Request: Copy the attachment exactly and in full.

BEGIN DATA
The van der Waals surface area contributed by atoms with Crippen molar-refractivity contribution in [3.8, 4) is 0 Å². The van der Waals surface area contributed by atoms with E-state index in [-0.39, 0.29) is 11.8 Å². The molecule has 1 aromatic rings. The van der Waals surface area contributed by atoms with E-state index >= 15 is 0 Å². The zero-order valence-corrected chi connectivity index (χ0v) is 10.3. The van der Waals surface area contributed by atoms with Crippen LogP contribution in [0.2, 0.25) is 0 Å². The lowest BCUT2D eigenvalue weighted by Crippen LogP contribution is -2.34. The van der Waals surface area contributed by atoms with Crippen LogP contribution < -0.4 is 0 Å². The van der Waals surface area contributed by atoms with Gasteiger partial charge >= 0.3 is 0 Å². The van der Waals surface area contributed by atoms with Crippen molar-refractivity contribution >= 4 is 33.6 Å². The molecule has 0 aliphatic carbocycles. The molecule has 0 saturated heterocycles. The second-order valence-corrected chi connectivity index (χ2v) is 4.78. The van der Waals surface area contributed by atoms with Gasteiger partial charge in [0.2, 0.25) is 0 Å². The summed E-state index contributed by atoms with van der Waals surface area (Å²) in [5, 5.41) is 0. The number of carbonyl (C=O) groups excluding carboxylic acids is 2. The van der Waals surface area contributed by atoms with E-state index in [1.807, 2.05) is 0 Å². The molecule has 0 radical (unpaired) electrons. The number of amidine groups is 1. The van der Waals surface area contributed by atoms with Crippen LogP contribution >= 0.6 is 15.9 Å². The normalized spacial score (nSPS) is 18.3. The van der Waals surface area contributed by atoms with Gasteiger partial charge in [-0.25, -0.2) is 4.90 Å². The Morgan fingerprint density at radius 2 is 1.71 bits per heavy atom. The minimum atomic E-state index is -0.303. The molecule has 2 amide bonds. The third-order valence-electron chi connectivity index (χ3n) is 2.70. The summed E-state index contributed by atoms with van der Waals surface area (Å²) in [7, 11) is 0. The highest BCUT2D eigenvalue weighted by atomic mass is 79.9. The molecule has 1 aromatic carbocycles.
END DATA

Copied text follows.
The van der Waals surface area contributed by atoms with Crippen molar-refractivity contribution in [3.8, 4) is 0 Å². The van der Waals surface area contributed by atoms with E-state index in [-0.39, 0.29) is 11.8 Å². The molecule has 1 aromatic rings. The van der Waals surface area contributed by atoms with E-state index >= 15 is 0 Å². The zero-order valence-corrected chi connectivity index (χ0v) is 10.3. The van der Waals surface area contributed by atoms with Crippen LogP contribution in [0.2, 0.25) is 0 Å². The lowest BCUT2D eigenvalue weighted by Crippen LogP contribution is -2.34. The van der Waals surface area contributed by atoms with Crippen LogP contribution < -0.4 is 0 Å². The van der Waals surface area contributed by atoms with Gasteiger partial charge >= 0.3 is 0 Å². The van der Waals surface area contributed by atoms with Crippen molar-refractivity contribution >= 4 is 33.6 Å². The molecule has 0 aliphatic carbocycles. The molecule has 0 saturated heterocycles. The second-order valence-corrected chi connectivity index (χ2v) is 4.78. The van der Waals surface area contributed by atoms with Gasteiger partial charge in [0.2, 0.25) is 0 Å². The summed E-state index contributed by atoms with van der Waals surface area (Å²) in [5, 5.41) is 0. The number of carbonyl (C=O) groups excluding carboxylic acids is 2. The van der Waals surface area contributed by atoms with E-state index in [1.807, 2.05) is 0 Å². The molecule has 0 radical (unpaired) electrons. The number of amidine groups is 1. The van der Waals surface area contributed by atoms with Crippen LogP contribution >= 0.6 is 15.9 Å². The normalized spacial score (nSPS) is 18.3. The van der Waals surface area contributed by atoms with Gasteiger partial charge in [-0.25, -0.2) is 4.90 Å². The Morgan fingerprint density at radius 2 is 1.71 bits per heavy atom. The minimum atomic E-state index is -0.303. The molecule has 2 amide bonds. The third-order valence-electron chi connectivity index (χ3n) is 2.70. The summed E-state index contributed by atoms with van der Waals surface area (Å²) in [7, 11) is 0. The highest BCUT2D eigenvalue weighted by atomic mass is 79.9. The molecule has 1 aromatic carbocycles.